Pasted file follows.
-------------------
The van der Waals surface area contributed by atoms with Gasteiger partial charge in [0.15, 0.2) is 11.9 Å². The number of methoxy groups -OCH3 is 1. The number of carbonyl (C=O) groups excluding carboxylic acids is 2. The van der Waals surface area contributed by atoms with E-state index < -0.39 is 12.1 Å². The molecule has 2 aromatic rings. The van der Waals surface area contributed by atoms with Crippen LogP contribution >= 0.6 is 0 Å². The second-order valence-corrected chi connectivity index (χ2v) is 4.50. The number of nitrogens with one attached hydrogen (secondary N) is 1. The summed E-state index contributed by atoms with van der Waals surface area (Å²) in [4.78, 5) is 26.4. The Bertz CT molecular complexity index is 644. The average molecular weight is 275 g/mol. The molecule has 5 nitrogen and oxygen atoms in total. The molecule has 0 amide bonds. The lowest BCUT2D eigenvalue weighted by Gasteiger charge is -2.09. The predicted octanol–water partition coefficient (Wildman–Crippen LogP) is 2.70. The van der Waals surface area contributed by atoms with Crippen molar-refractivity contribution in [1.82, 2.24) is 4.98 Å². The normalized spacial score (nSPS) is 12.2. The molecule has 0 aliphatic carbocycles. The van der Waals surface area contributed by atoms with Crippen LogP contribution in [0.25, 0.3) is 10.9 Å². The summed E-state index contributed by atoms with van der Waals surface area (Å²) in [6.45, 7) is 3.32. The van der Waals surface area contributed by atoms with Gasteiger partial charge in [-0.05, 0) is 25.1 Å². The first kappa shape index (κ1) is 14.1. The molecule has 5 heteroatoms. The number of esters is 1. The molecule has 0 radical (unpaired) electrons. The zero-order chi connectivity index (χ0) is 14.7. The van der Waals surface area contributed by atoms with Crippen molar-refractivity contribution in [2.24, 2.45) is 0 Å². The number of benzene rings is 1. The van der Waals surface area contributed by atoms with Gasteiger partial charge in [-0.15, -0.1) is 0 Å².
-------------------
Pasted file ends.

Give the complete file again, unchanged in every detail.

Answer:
The van der Waals surface area contributed by atoms with Gasteiger partial charge in [0.15, 0.2) is 11.9 Å². The number of methoxy groups -OCH3 is 1. The number of carbonyl (C=O) groups excluding carboxylic acids is 2. The van der Waals surface area contributed by atoms with E-state index < -0.39 is 12.1 Å². The molecule has 2 aromatic rings. The van der Waals surface area contributed by atoms with Crippen LogP contribution >= 0.6 is 0 Å². The second-order valence-corrected chi connectivity index (χ2v) is 4.50. The number of nitrogens with one attached hydrogen (secondary N) is 1. The summed E-state index contributed by atoms with van der Waals surface area (Å²) in [4.78, 5) is 26.4. The Bertz CT molecular complexity index is 644. The average molecular weight is 275 g/mol. The molecule has 5 nitrogen and oxygen atoms in total. The molecule has 0 amide bonds. The lowest BCUT2D eigenvalue weighted by Gasteiger charge is -2.09. The predicted octanol–water partition coefficient (Wildman–Crippen LogP) is 2.70. The van der Waals surface area contributed by atoms with Crippen molar-refractivity contribution in [1.82, 2.24) is 4.98 Å². The normalized spacial score (nSPS) is 12.2. The molecule has 0 aliphatic carbocycles. The van der Waals surface area contributed by atoms with Crippen LogP contribution in [0.25, 0.3) is 10.9 Å². The summed E-state index contributed by atoms with van der Waals surface area (Å²) in [6.45, 7) is 3.32. The van der Waals surface area contributed by atoms with Gasteiger partial charge in [-0.05, 0) is 25.1 Å². The first kappa shape index (κ1) is 14.1. The molecule has 5 heteroatoms. The number of esters is 1. The molecule has 0 radical (unpaired) electrons. The zero-order chi connectivity index (χ0) is 14.7. The van der Waals surface area contributed by atoms with Crippen molar-refractivity contribution in [2.24, 2.45) is 0 Å². The number of benzene rings is 1. The van der Waals surface area contributed by atoms with Gasteiger partial charge in [-0.15, -0.1) is 0 Å².